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Boiling Eggs for Simpletons: Teach a dunderhead, dimwit, nitwit, numskull, birdbrain, blockhead, bonehead, idiot, clod, dolt, fathead, imbecile, ... or family member or chums how to boil an egg.
Boiling Eggs for Simpletons: Teach a dunderhead, dimwit, nitwit, numskull, birdbrain, blockhead, bonehead, idiot, clod, dolt, fathead, imbecile, ... or family member or chums how to boil an egg.
Simpletons often claim “I can't even boil an egg” so this slim volume has been written to give them a leg up. Boiled eggs are a must for gentlefolk and as a child our family butler Frobisher would bring the family perfectly boiled eggs from the kitchens where housekeeper Janet Frobisher would daily supervise the kitchen staff in egg boiling. Boiled eggs shored up the British Empire for 500 years, particularly the unctuously runny ones served out of finest 18th century Worcester porcelain egg cups and lovingly fingered with perfectly toasted bread soldiers.

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How to Hard Boil Eggs: Learn How to Make Hard Boiled Eggs That Taste Like Heaven! Discover How to Hard Boil an Egg the Easy Way, How Long to Hard Boil ... and More in This Hard Boiling Eggs Report!
How to Hard Boil Eggs: Learn How to Make Hard Boiled Eggs That Taste Like Heaven! Discover How to Hard Boil an Egg the Easy Way, How Long to Hard Boil ... and More in This Hard Boiling Eggs Report!
Boiling a hard boiled egg is one of the most basic and simplest things one must and should know around the kitchen. Despite advances in technology with many kitchen devices and utensils constantly being invented, boiling a hard boiled egg still remains primitive.Easily available and prepared, this highly nutritious and delicious snack is a wonderful accompaniment to any meal. Surprisingly, something this effortless traces back its origins even before the Roman Empire existed!This short report will give you the complete instructions on how to prepare the perfect batch of hard boiled eggs every time and the mouth-watering ways you can use them such as in a chef salad, devilled eggs and in a sandwich.The great simplicity of this no frills, no fuss snack will never be seen the same way again.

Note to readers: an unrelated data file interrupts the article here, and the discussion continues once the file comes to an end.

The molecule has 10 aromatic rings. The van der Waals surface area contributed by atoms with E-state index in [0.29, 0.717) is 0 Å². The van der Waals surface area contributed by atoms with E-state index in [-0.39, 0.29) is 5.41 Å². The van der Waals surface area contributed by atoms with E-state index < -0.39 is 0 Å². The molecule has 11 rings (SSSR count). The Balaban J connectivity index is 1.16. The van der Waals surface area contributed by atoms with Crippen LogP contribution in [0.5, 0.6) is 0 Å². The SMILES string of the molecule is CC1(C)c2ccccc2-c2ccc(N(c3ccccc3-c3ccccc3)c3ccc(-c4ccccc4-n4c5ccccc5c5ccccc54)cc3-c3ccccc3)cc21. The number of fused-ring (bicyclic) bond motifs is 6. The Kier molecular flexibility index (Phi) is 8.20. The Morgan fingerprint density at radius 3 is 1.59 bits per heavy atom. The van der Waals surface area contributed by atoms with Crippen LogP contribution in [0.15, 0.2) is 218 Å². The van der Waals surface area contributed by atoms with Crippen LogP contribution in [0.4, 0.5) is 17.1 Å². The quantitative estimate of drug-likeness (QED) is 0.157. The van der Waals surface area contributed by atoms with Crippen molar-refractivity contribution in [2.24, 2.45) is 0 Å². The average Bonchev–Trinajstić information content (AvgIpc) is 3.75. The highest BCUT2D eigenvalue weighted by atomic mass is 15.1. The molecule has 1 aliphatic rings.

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How to Boil an Egg: God
How to Boil an Egg: God
The egg is a dangerous food to boil. Always be alert and time how long you cook eggs. Place the salt in the pot and keep the water a height that will not cause it to leave the pot too fast when boiling. Use a third of a teaspoon in the water for three eggs.

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How to Boil an Egg: A Fresh Look at Sustainable Energy for Everyone
How to Boil an Egg:  A Fresh Look at Sustainable Energy for Everyone